Be Prepared for These Common Interview Questions
Career Advice, Job Seekers
No matter where you are in your career as an IT professional, if you’re interviewing for a job, certain questions are likely to come up during the interview process. It pays to be prepared with concise, thoughtful responses to these key questions so you can demonstrate your technical abilities as well as your soft skills. Working with your recruiter to help you prepare for the interview process can be helpful as you consider your responses to these common interview questions.
Can you tell me a little about yourself?
This question seems simple on the surface, but it’s a great opportunity to show interviewers a little bit of the personality behind the resume. Some candidates may see this question as a request for a summary of their resume, but this is a mistake – don’t waste the chance to tell your interviewer about your positive attributes that might not be apparent on paper.
Since it’s an open-ended question, interviewers are typically looking to see how you respond and where you take the conversation. It’s important to deliver a confident answer, so practicing your “elevator pitch” and using elements of this type of concise summary of who you are and what you do can be a great way to prepare for this question. It’s also a great opportunity to talk a little bit about what’s most important to you in your professional life, what you are looking forward to doing in this job, and touch on desirable skills you will bring to the table.
Meanwhile, focus on keeping things positive and don’t stray into negative comments about your current or former employers, issues with coworkers, etc. While prospective employers may be curious about why you are leaving (or left) a position, it’s important to demonstrate tact if they do touch on the topic as the way you speak about your experience is a reflection on you as well.
Why do you want this job?
You might hear this one as something like, “Why do you want to work at this company?” or “What made you apply with us?” or a similar question. No matter how they phrase it, this frequently boils down to the interviewer’s desire to know how serious you are about the job and whether you are in it for the long term. While it may seem like it would make sense to talk about how attractive the benefits package is or mention negatives about your current situation, resist these urges and instead focus on demonstrating what you know about the company’s culture, values, and mission and how your own goals and standards align with these.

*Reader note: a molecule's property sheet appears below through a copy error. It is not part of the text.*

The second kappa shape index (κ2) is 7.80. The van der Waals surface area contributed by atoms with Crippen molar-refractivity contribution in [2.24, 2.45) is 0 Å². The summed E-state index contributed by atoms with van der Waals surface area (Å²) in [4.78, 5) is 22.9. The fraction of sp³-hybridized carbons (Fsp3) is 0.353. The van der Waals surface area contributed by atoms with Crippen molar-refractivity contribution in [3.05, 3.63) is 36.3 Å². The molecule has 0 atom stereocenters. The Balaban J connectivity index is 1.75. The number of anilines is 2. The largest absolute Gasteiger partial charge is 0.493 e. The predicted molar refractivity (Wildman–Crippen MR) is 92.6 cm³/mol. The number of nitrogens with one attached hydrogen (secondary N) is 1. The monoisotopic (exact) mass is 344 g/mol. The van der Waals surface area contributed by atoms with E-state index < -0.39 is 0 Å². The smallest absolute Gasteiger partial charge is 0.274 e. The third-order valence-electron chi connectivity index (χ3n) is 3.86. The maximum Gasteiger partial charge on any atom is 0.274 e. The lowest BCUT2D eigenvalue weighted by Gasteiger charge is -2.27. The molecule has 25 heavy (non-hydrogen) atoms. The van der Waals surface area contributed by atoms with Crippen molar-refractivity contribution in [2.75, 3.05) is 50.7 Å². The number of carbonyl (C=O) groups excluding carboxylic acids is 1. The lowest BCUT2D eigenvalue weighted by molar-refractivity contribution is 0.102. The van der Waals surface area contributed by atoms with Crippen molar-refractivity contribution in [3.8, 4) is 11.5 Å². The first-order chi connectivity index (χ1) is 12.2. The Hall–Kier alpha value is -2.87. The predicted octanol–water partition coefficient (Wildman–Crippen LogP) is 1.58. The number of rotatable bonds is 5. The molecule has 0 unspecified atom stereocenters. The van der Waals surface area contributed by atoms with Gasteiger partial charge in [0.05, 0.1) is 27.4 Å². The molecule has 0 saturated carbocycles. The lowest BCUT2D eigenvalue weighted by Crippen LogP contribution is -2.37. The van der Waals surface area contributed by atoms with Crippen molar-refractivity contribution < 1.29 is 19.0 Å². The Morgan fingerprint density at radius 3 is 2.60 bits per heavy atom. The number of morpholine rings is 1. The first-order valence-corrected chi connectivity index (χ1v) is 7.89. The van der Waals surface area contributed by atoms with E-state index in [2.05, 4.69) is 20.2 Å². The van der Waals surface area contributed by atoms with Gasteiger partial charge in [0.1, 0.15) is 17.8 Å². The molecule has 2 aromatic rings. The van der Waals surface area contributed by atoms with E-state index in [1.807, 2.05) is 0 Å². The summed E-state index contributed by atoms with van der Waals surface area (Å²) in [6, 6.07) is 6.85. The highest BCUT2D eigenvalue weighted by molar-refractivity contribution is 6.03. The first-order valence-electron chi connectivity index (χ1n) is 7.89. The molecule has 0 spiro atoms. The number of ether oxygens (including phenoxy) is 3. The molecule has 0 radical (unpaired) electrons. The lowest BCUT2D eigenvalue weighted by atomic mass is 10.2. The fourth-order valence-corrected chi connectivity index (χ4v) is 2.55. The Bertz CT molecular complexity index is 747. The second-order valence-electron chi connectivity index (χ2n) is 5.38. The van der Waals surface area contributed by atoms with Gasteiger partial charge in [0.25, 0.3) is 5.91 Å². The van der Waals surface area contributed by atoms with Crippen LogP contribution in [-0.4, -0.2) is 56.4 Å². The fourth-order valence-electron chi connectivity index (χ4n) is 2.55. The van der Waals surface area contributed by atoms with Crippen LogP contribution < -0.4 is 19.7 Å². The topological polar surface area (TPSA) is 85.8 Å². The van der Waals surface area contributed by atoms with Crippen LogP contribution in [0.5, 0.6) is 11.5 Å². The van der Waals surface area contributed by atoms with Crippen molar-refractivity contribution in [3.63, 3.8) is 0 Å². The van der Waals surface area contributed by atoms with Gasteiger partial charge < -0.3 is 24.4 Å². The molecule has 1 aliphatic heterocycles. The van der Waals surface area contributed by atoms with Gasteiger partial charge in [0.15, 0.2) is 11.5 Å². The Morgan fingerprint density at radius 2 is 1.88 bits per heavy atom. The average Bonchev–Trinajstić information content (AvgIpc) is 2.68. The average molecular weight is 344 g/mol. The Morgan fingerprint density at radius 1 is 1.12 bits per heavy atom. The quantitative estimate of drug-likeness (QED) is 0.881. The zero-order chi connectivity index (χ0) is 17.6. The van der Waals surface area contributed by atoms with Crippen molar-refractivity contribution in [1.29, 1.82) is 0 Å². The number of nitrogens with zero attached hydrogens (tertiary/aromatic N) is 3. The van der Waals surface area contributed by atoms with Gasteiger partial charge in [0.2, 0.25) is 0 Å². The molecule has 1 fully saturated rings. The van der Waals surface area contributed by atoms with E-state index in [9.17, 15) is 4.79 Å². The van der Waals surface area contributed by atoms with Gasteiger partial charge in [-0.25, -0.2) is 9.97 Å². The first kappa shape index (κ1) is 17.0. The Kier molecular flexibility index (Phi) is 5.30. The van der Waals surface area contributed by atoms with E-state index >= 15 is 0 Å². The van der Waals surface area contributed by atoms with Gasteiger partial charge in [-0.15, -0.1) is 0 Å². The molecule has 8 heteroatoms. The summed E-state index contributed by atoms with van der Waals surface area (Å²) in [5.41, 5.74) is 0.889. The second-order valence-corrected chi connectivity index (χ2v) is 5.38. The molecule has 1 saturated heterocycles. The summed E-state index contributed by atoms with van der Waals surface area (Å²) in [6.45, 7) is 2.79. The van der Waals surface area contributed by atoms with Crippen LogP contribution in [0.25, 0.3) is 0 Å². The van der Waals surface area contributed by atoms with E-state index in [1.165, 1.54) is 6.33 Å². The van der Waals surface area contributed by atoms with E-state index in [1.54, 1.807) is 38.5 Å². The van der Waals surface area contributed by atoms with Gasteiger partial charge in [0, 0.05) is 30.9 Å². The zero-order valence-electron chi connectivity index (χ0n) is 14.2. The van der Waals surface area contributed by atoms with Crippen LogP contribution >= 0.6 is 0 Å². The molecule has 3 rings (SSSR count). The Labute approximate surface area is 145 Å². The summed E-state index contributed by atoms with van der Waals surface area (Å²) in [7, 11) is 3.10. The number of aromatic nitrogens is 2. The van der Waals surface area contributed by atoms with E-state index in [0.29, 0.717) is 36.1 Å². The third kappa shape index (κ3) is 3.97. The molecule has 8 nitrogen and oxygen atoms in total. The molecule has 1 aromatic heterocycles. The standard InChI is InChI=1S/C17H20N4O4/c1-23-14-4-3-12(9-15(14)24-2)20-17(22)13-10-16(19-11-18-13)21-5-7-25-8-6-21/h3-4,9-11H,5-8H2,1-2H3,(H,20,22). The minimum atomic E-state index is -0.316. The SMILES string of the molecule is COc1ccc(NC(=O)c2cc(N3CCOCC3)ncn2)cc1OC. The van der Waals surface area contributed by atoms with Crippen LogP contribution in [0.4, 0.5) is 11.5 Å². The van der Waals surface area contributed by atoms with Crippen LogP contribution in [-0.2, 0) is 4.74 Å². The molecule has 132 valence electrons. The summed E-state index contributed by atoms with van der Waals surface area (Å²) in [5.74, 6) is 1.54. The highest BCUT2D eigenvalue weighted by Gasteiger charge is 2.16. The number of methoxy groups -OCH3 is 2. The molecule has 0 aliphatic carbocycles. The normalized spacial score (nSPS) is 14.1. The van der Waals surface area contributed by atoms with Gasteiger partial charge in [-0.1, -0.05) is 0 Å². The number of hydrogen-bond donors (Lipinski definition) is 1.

Showing that you are a good cultural fit and that you are interested in making a long-term impact within the company will get your prospective manager thinking about what an asset you could be not just because of your technical skill set, but because you will fit in culturally as well. This question also gives you a chance to talk about how your success in the role could benefit the company, so be sure to tie in how your expertise will support your new team and help your prospective employer with future projects.
What are your strengths and weaknesses?
Some variation of this question is likely to come up early in the interview process, so it’s important to be prepared to speak to both your strengths and weaknesses as a candidate. Use this question as an opportunity to talk about both hard and soft skills so you can demonstrate that you have both the technical ability and the people skills to do well in the role.
While talking about your strengths usually comes naturally, talking about your weaknesses is often much more difficult. It’s important to be realistic and pinpoint an actual weakness – and then demonstrate ways in which you deal with that weakness. For example, if you find that you have trouble with time management or there is an area you want to receive more education on, those could be good responses as long as you touch on how you handle the issues. For the time management one, perhaps you set a strict schedule for yourself on certain projects to stay on schedule, or you found working with a project manager was helpful. When it comes to weakness in a certain skill area, perhaps you are taking a class on the topic to brush up on your knowledge or working with a mentor to learn more.
What interviewers are looking for here is insight into your abilities and challenges, an awareness of ways you can improve, and that you are able to take action to do so. The key is to be honest and balance out the negatives with positives such as demonstrating your ability to recognize the problem and offer a reasonable solution.
Ready to take the next step in your career?
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